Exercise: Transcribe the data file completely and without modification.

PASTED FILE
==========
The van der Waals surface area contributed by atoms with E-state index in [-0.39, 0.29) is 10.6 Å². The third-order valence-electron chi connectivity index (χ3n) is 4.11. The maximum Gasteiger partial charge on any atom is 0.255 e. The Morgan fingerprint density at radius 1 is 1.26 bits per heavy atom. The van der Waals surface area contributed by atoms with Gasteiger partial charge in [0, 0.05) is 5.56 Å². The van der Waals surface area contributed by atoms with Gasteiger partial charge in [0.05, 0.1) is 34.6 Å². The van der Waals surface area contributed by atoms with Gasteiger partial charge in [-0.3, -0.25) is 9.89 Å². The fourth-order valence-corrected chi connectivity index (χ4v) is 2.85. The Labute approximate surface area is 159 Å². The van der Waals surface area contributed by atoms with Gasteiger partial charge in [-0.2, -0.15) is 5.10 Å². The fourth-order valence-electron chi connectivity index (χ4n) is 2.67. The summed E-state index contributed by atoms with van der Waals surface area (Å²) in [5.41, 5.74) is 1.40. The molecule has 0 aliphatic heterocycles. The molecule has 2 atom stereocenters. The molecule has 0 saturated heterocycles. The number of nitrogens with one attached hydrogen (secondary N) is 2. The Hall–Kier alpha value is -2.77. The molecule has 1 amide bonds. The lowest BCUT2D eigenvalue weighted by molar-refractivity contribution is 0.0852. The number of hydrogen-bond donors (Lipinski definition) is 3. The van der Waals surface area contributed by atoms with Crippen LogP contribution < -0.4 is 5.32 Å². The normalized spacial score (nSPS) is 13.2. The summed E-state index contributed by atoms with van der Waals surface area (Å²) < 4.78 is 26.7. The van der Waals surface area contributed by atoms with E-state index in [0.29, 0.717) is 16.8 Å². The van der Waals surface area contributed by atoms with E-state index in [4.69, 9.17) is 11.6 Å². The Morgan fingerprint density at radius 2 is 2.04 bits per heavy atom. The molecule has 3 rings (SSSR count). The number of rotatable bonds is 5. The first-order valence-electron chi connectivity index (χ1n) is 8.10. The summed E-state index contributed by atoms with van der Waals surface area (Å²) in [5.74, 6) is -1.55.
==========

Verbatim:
The van der Waals surface area contributed by atoms with E-state index in [-0.39, 0.29) is 10.6 Å². The third-order valence-electron chi connectivity index (χ3n) is 4.11. The maximum Gasteiger partial charge on any atom is 0.255 e. The Morgan fingerprint density at radius 1 is 1.26 bits per heavy atom. The van der Waals surface area contributed by atoms with Gasteiger partial charge in [0, 0.05) is 5.56 Å². The van der Waals surface area contributed by atoms with Gasteiger partial charge in [0.05, 0.1) is 34.6 Å². The van der Waals surface area contributed by atoms with Gasteiger partial charge in [-0.3, -0.25) is 9.89 Å². The fourth-order valence-corrected chi connectivity index (χ4v) is 2.85. The Labute approximate surface area is 159 Å². The van der Waals surface area contributed by atoms with Gasteiger partial charge in [-0.2, -0.15) is 5.10 Å². The fourth-order valence-electron chi connectivity index (χ4n) is 2.67. The summed E-state index contributed by atoms with van der Waals surface area (Å²) in [5.41, 5.74) is 1.40. The molecule has 0 aliphatic heterocycles. The molecule has 2 atom stereocenters. The molecule has 0 saturated heterocycles. The number of nitrogens with one attached hydrogen (secondary N) is 2. The Hall–Kier alpha value is -2.77. The molecule has 1 amide bonds. The lowest BCUT2D eigenvalue weighted by molar-refractivity contribution is 0.0852. The number of hydrogen-bond donors (Lipinski definition) is 3. The van der Waals surface area contributed by atoms with Crippen LogP contribution < -0.4 is 5.32 Å². The normalized spacial score (nSPS) is 13.2. The summed E-state index contributed by atoms with van der Waals surface area (Å²) < 4.78 is 26.7. The van der Waals surface area contributed by atoms with E-state index in [0.29, 0.717) is 16.8 Å². The van der Waals surface area contributed by atoms with E-state index in [4.69, 9.17) is 11.6 Å². The Morgan fingerprint density at radius 2 is 2.04 bits per heavy atom. The molecule has 3 rings (SSSR count). The number of rotatable bonds is 5. The first-order valence-electron chi connectivity index (χ1n) is 8.10. The summed E-state index contributed by atoms with van der Waals surface area (Å²) in [5.74, 6) is -1.55.